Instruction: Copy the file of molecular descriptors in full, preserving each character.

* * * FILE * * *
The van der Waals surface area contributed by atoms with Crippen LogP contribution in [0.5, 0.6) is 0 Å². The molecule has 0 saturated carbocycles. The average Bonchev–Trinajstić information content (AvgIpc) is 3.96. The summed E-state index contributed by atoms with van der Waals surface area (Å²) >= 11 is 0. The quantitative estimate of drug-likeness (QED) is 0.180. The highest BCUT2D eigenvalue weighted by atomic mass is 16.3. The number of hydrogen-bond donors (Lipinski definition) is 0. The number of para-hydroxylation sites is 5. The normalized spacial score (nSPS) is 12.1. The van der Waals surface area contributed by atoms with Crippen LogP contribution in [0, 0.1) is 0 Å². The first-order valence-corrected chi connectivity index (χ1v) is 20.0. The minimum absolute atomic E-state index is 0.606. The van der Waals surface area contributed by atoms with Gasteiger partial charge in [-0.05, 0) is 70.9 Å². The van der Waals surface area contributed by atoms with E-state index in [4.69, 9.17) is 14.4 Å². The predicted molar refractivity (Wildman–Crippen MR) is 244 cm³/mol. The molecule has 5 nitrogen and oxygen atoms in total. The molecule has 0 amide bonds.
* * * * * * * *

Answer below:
The van der Waals surface area contributed by atoms with Crippen LogP contribution in [0.5, 0.6) is 0 Å². The molecule has 0 saturated carbocycles. The average Bonchev–Trinajstić information content (AvgIpc) is 3.96. The summed E-state index contributed by atoms with van der Waals surface area (Å²) >= 11 is 0. The quantitative estimate of drug-likeness (QED) is 0.180. The highest BCUT2D eigenvalue weighted by atomic mass is 16.3. The number of hydrogen-bond donors (Lipinski definition) is 0. The number of para-hydroxylation sites is 5. The normalized spacial score (nSPS) is 12.1. The van der Waals surface area contributed by atoms with Crippen LogP contribution in [0, 0.1) is 0 Å². The first-order valence-corrected chi connectivity index (χ1v) is 20.0. The minimum absolute atomic E-state index is 0.606. The van der Waals surface area contributed by atoms with Gasteiger partial charge in [-0.05, 0) is 70.9 Å². The van der Waals surface area contributed by atoms with E-state index in [4.69, 9.17) is 14.4 Å². The predicted molar refractivity (Wildman–Crippen MR) is 244 cm³/mol. The molecule has 5 nitrogen and oxygen atoms in total. The molecule has 0 amide bonds.